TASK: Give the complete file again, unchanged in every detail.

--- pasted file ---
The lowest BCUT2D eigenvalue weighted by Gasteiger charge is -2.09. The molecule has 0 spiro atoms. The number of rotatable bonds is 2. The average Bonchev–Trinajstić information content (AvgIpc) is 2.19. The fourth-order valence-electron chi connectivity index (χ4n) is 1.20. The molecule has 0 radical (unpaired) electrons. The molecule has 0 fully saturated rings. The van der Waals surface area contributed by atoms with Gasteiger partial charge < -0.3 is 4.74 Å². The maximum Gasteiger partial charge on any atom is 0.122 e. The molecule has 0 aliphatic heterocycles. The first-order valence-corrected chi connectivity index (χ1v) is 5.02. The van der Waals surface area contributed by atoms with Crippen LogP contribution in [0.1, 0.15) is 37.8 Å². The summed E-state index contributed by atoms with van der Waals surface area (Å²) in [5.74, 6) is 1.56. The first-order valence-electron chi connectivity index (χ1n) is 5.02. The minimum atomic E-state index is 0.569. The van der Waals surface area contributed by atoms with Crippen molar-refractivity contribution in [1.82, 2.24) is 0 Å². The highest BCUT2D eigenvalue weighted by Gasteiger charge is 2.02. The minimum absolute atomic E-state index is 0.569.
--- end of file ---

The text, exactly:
The lowest BCUT2D eigenvalue weighted by Gasteiger charge is -2.09. The molecule has 0 spiro atoms. The number of rotatable bonds is 2. The average Bonchev–Trinajstić information content (AvgIpc) is 2.19. The fourth-order valence-electron chi connectivity index (χ4n) is 1.20. The molecule has 0 radical (unpaired) electrons. The molecule has 0 fully saturated rings. The van der Waals surface area contributed by atoms with Gasteiger partial charge < -0.3 is 4.74 Å². The maximum Gasteiger partial charge on any atom is 0.122 e. The molecule has 0 aliphatic heterocycles. The first-order valence-corrected chi connectivity index (χ1v) is 5.02. The van der Waals surface area contributed by atoms with Crippen LogP contribution in [0.1, 0.15) is 37.8 Å². The summed E-state index contributed by atoms with van der Waals surface area (Å²) in [5.74, 6) is 1.56. The first-order valence-electron chi connectivity index (χ1n) is 5.02. The minimum atomic E-state index is 0.569. The van der Waals surface area contributed by atoms with Crippen molar-refractivity contribution in [1.82, 2.24) is 0 Å². The highest BCUT2D eigenvalue weighted by Gasteiger charge is 2.02. The minimum absolute atomic E-state index is 0.569.